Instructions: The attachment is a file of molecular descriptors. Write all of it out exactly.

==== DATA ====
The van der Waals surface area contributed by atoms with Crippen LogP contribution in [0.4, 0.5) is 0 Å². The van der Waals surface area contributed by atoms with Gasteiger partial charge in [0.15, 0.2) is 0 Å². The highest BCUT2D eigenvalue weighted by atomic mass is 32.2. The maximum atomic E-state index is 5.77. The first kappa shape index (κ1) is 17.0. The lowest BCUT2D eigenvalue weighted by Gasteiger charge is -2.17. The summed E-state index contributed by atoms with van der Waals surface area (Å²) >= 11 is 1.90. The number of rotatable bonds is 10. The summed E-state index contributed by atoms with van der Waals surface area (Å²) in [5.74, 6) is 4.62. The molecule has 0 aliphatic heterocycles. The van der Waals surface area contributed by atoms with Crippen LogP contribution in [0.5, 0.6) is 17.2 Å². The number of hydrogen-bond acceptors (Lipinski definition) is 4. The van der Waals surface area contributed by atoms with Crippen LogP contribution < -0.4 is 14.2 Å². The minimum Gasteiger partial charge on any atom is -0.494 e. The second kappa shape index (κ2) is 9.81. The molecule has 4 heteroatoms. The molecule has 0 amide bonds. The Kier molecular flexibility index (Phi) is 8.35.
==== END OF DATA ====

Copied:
The van der Waals surface area contributed by atoms with Crippen LogP contribution in [0.4, 0.5) is 0 Å². The van der Waals surface area contributed by atoms with Gasteiger partial charge in [0.15, 0.2) is 0 Å². The highest BCUT2D eigenvalue weighted by atomic mass is 32.2. The maximum atomic E-state index is 5.77. The first kappa shape index (κ1) is 17.0. The lowest BCUT2D eigenvalue weighted by Gasteiger charge is -2.17. The summed E-state index contributed by atoms with van der Waals surface area (Å²) >= 11 is 1.90. The number of rotatable bonds is 10. The summed E-state index contributed by atoms with van der Waals surface area (Å²) in [5.74, 6) is 4.62. The molecule has 0 aliphatic heterocycles. The van der Waals surface area contributed by atoms with Crippen LogP contribution in [0.5, 0.6) is 17.2 Å². The number of hydrogen-bond acceptors (Lipinski definition) is 4. The van der Waals surface area contributed by atoms with Crippen LogP contribution < -0.4 is 14.2 Å². The minimum Gasteiger partial charge on any atom is -0.494 e. The second kappa shape index (κ2) is 9.81. The molecule has 4 heteroatoms. The molecule has 0 amide bonds. The Kier molecular flexibility index (Phi) is 8.35.